I go at least 3 weeks upstairs where it's 70, then put things downstairs where it's 64 this time of year and increases to at most 68 in the peak of summer.  I use table sugar, and transitioned to batch priming on my 9th batch.  I've had ONE flat bottle so far (a PET).  

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I got to disagree with you based on experience. This room I'm in is where I condition. From Dec to Mar it never gets above 65 in here, and all mine are carbed in 4 weeks...still green, but carbed..

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I was referring to his comment that the yeast says 58-73, so he assumed too cool wasn't an issue.  If it's low 60s, you're going to wait a long time for the CO2 to be absorbed back into the beer.

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Ok, then I'll just wait to drink anymore until the house warms up to at least 70 and wait another several weeks.....

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No - temp is an issue. The lower the temp, the longer it takes. 70 isn't magical, but the reality is that the temp you ferment at should almost always be lower that the temp the bottles condition at. Maybe figure an additional 50% for 68, so 4 weeks becomes 6. Then only refrigerate what you'll drink in 3 days, leaving the rest to condition some more.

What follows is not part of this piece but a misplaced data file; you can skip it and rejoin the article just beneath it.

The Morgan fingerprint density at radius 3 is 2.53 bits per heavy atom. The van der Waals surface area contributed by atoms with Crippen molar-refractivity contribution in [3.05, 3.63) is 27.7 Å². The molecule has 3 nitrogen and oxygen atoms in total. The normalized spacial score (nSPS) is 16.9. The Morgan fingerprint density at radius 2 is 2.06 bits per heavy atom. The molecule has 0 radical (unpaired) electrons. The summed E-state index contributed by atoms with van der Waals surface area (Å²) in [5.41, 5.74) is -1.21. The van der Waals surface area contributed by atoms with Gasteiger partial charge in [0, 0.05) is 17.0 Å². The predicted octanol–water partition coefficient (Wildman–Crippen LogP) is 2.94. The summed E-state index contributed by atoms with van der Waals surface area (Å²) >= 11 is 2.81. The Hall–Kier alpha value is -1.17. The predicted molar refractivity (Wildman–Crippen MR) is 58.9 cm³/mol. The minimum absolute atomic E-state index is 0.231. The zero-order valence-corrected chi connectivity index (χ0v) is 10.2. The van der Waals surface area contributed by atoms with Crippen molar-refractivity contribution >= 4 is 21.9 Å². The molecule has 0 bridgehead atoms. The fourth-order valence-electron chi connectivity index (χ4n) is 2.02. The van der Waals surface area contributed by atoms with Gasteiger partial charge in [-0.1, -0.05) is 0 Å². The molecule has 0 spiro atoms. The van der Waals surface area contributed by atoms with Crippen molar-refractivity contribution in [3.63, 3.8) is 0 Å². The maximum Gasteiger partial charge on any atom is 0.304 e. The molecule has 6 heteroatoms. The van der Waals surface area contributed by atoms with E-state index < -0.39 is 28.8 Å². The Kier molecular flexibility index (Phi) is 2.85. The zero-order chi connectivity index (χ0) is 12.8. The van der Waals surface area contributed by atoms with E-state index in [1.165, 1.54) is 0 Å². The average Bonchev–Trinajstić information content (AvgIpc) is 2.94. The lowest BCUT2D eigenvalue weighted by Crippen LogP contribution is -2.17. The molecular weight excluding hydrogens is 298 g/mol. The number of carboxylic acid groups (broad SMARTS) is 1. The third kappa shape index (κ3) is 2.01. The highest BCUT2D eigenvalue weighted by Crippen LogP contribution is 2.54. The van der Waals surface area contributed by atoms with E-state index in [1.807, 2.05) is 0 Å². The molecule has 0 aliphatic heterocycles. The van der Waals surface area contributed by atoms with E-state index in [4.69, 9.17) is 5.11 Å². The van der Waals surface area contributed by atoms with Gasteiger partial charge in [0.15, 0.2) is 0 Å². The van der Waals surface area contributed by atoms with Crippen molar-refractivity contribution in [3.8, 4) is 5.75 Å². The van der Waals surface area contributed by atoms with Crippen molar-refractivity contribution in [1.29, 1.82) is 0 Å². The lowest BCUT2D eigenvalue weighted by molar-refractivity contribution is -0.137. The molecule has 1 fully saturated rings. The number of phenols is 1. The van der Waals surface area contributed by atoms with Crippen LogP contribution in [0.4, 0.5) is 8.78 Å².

This is what happened to me, and the above advice from RickBeer worked perfectly.

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I was referring to his comment that the yeast says 58-73, so he assumed too cool wasn't an issue.  If it's low 60s, you're going to wait a long time for the CO2 to be absorbed back into the beer.

my bad, I misunderstood.

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What's really strange is how the rate of CO2 is increased at higher temperatures but the absorption of CO2 is more efficient at lower ones.

 

CO2-06.jpg

 

C02-production-classavg.png

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What's more amazing is that you know that, and then chose to share the knowledge with us...   :lol:

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The suggestion is that 86F would be the best temperature to produce a good amount of CO2 while getting decent absorption.

 

Very interesting.

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Vakko, the Energizer Bunny of scientific knowledge about beer.  He keeps going and going...